- Spray clean small sharp scissors, scalpel, and forceps with 70% ethanol and bring into BSC. Scratch coated plates by pressing firmly with scalpel to form deep small X s (at least 4). If the scratch is not deep enough, tissue pieces will not settle into ridges and will float.
2. Preparing Bronchial Tissue Explants
Use bronchial tissue obtained within 24-36 hours after surgery. Keep tissue on ice in EBSS until ready for use.
- Outside the BSC: Place tissue in a Petri dish. Rinse the isolated human bronchial tissue specimens thoroughly in EBSS.
- Dissect out excess surrounding tissue.
- Cut open the bronchial pieces.
- Bring tissue into the BSC and transfer into a sterile 100mm tissue culture plate with cold DMEM/HamF12 + 1% antibiotic/antimycotic.
- Use the sharp small scissors to cut the tissue into 2-3 mm3 pieces.
- Place one piece of cut tissue in the center of each X with forceps and press gently.
- Let the tissue pieces (explants) adhere to the plate for a few seconds, and then gently add 10ml of complete media (DMEM/HamF12 + additives +1% antibiotic/antimycotic + 1%FBS). If the tissue floats after adding media, use forceps to push the tissue into the ridges of the X or make a new X. It may be necessary to make new X s if the ridges are not deep enough.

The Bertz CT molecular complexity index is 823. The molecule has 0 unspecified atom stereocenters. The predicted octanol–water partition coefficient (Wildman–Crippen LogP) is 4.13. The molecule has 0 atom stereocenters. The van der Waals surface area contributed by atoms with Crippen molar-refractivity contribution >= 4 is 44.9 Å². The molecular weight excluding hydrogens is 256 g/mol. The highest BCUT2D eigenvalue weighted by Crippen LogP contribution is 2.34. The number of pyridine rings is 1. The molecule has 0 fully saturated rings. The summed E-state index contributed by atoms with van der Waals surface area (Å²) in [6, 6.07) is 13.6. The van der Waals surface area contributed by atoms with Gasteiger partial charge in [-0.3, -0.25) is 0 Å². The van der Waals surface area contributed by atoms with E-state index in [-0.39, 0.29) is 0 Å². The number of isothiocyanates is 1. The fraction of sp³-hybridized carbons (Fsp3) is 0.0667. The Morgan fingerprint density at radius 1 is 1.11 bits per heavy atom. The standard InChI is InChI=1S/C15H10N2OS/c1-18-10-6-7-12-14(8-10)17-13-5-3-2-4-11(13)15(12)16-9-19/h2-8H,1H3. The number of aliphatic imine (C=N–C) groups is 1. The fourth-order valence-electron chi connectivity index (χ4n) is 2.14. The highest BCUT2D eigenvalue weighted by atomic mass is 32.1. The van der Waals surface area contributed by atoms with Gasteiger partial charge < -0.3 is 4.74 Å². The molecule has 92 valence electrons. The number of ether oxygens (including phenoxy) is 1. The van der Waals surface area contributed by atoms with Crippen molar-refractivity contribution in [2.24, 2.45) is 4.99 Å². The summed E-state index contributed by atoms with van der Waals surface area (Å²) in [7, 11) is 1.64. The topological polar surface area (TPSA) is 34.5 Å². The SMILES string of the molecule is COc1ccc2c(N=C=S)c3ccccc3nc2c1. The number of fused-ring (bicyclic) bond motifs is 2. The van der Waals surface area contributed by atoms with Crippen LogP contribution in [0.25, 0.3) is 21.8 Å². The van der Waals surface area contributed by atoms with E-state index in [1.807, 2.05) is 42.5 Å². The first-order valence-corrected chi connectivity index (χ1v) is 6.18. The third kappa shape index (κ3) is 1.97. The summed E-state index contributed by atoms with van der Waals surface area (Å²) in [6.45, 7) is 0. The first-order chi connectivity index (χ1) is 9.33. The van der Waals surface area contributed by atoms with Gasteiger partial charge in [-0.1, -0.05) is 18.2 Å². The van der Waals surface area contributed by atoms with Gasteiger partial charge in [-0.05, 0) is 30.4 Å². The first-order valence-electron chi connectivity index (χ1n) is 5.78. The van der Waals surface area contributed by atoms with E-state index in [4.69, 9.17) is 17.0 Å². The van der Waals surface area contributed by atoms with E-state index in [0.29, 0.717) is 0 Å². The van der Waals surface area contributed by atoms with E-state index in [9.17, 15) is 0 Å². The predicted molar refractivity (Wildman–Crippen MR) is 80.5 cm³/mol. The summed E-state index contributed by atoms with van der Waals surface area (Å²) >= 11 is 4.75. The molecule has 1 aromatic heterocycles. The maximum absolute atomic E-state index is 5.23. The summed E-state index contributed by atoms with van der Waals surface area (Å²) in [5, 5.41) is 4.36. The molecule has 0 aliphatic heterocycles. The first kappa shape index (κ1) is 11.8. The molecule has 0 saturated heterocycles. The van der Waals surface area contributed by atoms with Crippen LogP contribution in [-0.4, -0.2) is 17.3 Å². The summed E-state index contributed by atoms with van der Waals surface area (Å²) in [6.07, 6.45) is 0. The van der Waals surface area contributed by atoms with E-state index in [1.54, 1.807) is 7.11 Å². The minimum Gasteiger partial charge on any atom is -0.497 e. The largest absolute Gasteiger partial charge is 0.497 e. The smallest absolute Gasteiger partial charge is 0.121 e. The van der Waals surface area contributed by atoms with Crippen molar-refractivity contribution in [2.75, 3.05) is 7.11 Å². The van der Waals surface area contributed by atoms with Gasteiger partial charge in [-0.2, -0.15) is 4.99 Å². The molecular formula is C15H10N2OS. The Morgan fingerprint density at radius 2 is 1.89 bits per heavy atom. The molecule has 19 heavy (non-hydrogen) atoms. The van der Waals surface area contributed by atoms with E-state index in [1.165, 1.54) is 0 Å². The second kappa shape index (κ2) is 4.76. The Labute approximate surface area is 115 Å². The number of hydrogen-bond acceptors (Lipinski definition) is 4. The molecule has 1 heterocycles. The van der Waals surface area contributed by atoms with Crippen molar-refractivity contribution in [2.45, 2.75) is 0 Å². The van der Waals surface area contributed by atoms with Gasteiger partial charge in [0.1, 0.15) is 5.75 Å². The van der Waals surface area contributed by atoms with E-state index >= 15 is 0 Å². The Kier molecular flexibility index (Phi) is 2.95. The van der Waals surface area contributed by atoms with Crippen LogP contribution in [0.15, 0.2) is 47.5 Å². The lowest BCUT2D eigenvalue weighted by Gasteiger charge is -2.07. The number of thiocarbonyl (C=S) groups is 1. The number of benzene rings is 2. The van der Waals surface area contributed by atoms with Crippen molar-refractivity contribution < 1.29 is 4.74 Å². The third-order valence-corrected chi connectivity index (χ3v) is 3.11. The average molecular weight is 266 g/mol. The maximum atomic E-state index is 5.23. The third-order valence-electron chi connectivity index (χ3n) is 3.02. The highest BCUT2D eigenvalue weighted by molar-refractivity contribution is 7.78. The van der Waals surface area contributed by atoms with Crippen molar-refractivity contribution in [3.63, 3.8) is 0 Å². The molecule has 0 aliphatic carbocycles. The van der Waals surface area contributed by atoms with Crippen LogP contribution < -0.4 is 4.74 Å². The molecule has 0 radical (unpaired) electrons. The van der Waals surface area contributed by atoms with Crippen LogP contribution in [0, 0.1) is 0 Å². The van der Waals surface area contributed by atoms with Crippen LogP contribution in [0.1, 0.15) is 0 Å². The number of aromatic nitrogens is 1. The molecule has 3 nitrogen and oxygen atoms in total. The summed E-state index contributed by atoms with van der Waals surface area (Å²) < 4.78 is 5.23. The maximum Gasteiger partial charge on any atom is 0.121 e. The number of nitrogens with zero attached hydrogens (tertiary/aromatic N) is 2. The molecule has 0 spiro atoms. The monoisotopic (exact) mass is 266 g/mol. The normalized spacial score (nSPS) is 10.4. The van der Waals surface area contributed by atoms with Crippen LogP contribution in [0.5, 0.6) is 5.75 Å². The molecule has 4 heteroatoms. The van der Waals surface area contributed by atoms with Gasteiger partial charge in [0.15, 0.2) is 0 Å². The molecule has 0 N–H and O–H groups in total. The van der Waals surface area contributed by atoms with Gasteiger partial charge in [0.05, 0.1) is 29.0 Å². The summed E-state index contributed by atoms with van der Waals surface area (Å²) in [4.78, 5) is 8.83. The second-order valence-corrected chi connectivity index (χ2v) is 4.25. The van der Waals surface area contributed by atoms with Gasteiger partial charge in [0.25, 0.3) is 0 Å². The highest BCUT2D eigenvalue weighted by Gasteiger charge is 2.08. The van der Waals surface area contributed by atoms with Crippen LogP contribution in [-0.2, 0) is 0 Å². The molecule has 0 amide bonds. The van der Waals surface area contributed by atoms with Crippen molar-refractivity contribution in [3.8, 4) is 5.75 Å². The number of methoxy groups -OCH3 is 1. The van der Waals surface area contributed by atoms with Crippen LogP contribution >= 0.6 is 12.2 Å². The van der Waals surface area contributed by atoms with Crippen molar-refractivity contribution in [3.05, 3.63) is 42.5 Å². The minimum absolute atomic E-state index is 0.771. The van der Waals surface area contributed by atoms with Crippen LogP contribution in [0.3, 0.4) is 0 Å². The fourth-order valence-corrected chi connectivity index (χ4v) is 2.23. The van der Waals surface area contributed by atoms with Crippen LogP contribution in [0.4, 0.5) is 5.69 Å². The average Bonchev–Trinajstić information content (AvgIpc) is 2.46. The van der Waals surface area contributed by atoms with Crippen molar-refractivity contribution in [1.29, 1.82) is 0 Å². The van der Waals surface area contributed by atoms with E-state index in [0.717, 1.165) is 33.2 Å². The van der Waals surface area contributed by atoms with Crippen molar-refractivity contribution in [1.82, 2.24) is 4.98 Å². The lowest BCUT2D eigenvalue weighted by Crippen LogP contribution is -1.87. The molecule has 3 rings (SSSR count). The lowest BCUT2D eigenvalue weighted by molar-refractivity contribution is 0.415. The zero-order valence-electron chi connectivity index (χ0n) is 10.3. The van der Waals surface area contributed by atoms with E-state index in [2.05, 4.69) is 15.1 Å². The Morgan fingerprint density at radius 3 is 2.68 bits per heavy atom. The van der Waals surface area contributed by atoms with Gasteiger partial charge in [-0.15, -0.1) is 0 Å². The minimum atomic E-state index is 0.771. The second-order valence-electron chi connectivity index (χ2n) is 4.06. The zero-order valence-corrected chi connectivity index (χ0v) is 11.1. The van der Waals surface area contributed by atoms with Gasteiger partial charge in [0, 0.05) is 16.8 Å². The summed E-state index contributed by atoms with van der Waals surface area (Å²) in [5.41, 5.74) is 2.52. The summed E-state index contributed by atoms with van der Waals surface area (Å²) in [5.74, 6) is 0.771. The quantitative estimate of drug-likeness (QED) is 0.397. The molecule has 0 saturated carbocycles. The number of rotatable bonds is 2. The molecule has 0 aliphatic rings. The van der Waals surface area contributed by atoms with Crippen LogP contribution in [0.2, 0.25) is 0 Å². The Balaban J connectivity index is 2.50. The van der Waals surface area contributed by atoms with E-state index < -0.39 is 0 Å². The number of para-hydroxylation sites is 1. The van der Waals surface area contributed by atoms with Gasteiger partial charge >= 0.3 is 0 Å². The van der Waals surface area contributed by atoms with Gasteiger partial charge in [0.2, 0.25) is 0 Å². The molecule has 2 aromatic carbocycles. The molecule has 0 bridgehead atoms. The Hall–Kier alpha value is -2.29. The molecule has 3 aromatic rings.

- Place plates in incubator and change media every 3-4 days.
- Tissues are ready to transplant when sufficient epithelial cells have grown around tissue explants to cover 1-2cm areas. This takes approximately 4 weeks.
3. Bronchial Tissue Transplants
- Use 100mm coated and scratched plates. Since some tissue explants might not be successful, the number of plates depends on how many pieces of tissue you are transplanting. If you are using plates that have previously been coated and stored at 4°C, bring to room temperature before use.
- Using forceps, carefully pick up tissue from the original plate and place in the centre of X s in the new plate, and press gently. Tissues with no outgrowth should be discarded.
- Let tissue adhere to plate for a few seconds, add media and incubate as described earlier for explants (2.7-2.9).